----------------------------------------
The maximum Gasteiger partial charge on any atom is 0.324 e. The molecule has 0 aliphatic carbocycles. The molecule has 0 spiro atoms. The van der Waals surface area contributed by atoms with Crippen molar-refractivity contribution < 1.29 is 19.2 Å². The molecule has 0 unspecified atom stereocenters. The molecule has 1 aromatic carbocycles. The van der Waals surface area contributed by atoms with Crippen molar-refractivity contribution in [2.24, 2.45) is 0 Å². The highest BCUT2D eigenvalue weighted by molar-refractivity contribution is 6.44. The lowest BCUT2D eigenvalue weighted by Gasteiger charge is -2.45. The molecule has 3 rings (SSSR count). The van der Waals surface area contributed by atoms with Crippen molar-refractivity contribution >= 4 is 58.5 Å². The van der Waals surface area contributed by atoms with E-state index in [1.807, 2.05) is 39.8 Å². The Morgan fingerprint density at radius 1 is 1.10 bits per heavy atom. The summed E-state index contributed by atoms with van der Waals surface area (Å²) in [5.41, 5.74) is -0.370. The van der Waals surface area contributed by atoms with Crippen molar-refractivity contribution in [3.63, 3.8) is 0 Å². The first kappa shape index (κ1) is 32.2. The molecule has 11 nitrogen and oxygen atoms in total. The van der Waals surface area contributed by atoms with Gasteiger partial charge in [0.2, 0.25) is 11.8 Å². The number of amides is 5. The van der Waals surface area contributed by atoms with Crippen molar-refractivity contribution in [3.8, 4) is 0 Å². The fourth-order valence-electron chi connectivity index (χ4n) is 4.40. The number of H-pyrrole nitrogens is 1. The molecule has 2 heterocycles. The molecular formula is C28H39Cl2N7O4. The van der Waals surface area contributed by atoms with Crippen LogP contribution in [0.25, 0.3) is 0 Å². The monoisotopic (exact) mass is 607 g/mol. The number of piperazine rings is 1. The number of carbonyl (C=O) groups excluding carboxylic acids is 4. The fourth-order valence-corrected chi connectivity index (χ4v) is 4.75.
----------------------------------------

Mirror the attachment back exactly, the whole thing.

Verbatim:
The maximum Gasteiger partial charge on any atom is 0.324 e. The molecule has 0 aliphatic carbocycles. The molecule has 0 spiro atoms. The van der Waals surface area contributed by atoms with Crippen molar-refractivity contribution < 1.29 is 19.2 Å². The molecule has 0 unspecified atom stereocenters. The molecule has 1 aromatic carbocycles. The van der Waals surface area contributed by atoms with Crippen molar-refractivity contribution in [2.24, 2.45) is 0 Å². The highest BCUT2D eigenvalue weighted by molar-refractivity contribution is 6.44. The lowest BCUT2D eigenvalue weighted by Gasteiger charge is -2.45. The molecule has 3 rings (SSSR count). The van der Waals surface area contributed by atoms with Crippen molar-refractivity contribution >= 4 is 58.5 Å². The van der Waals surface area contributed by atoms with E-state index in [1.807, 2.05) is 39.8 Å². The Morgan fingerprint density at radius 1 is 1.10 bits per heavy atom. The summed E-state index contributed by atoms with van der Waals surface area (Å²) in [5.41, 5.74) is -0.370. The van der Waals surface area contributed by atoms with Crippen molar-refractivity contribution in [3.63, 3.8) is 0 Å². The first kappa shape index (κ1) is 32.2. The molecule has 11 nitrogen and oxygen atoms in total. The van der Waals surface area contributed by atoms with Gasteiger partial charge in [0.2, 0.25) is 11.8 Å². The number of amides is 5. The van der Waals surface area contributed by atoms with Crippen molar-refractivity contribution in [3.8, 4) is 0 Å². The fourth-order valence-electron chi connectivity index (χ4n) is 4.40. The number of H-pyrrole nitrogens is 1. The molecule has 2 heterocycles. The molecular formula is C28H39Cl2N7O4. The van der Waals surface area contributed by atoms with Crippen LogP contribution in [0.25, 0.3) is 0 Å². The monoisotopic (exact) mass is 607 g/mol. The number of piperazine rings is 1. The number of carbonyl (C=O) groups excluding carboxylic acids is 4. The fourth-order valence-corrected chi connectivity index (χ4v) is 4.75.